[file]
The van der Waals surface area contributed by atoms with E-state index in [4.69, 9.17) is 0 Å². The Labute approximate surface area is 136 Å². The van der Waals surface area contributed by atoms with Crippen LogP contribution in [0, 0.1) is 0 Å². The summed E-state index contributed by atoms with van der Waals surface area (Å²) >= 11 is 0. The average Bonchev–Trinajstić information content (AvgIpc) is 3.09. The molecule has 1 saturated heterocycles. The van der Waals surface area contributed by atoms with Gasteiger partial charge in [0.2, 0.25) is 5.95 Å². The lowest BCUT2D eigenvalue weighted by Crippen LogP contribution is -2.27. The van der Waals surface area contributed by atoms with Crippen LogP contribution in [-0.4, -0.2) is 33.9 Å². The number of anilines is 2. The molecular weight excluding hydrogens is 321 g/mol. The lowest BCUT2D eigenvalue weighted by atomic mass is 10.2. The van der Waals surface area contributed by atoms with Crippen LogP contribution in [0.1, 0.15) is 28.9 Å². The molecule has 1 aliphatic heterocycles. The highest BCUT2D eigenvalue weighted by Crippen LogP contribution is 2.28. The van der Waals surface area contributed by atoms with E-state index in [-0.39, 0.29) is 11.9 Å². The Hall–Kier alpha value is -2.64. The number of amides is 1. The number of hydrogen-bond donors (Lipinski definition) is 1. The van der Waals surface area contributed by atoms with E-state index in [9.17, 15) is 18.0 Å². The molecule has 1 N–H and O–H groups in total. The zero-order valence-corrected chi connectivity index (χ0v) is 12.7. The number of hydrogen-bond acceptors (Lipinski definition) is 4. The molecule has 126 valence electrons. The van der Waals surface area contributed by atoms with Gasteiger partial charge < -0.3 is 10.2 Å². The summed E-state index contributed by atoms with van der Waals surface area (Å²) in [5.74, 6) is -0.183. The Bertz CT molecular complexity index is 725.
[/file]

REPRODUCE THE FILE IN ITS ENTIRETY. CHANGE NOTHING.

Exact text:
The van der Waals surface area contributed by atoms with E-state index in [4.69, 9.17) is 0 Å². The Labute approximate surface area is 136 Å². The van der Waals surface area contributed by atoms with Crippen LogP contribution in [0, 0.1) is 0 Å². The summed E-state index contributed by atoms with van der Waals surface area (Å²) >= 11 is 0. The average Bonchev–Trinajstić information content (AvgIpc) is 3.09. The molecule has 1 saturated heterocycles. The van der Waals surface area contributed by atoms with Gasteiger partial charge in [0.2, 0.25) is 5.95 Å². The lowest BCUT2D eigenvalue weighted by Crippen LogP contribution is -2.27. The van der Waals surface area contributed by atoms with Crippen LogP contribution in [-0.4, -0.2) is 33.9 Å². The number of anilines is 2. The molecular weight excluding hydrogens is 321 g/mol. The lowest BCUT2D eigenvalue weighted by atomic mass is 10.2. The van der Waals surface area contributed by atoms with Crippen LogP contribution in [0.1, 0.15) is 28.9 Å². The molecule has 1 aliphatic heterocycles. The highest BCUT2D eigenvalue weighted by Crippen LogP contribution is 2.28. The van der Waals surface area contributed by atoms with E-state index in [-0.39, 0.29) is 11.9 Å². The Hall–Kier alpha value is -2.64. The number of amides is 1. The number of hydrogen-bond donors (Lipinski definition) is 1. The van der Waals surface area contributed by atoms with E-state index in [9.17, 15) is 18.0 Å². The molecule has 1 N–H and O–H groups in total. The zero-order valence-corrected chi connectivity index (χ0v) is 12.7. The number of hydrogen-bond acceptors (Lipinski definition) is 4. The molecule has 126 valence electrons. The van der Waals surface area contributed by atoms with Gasteiger partial charge < -0.3 is 10.2 Å². The summed E-state index contributed by atoms with van der Waals surface area (Å²) in [5.74, 6) is -0.183. The Bertz CT molecular complexity index is 725.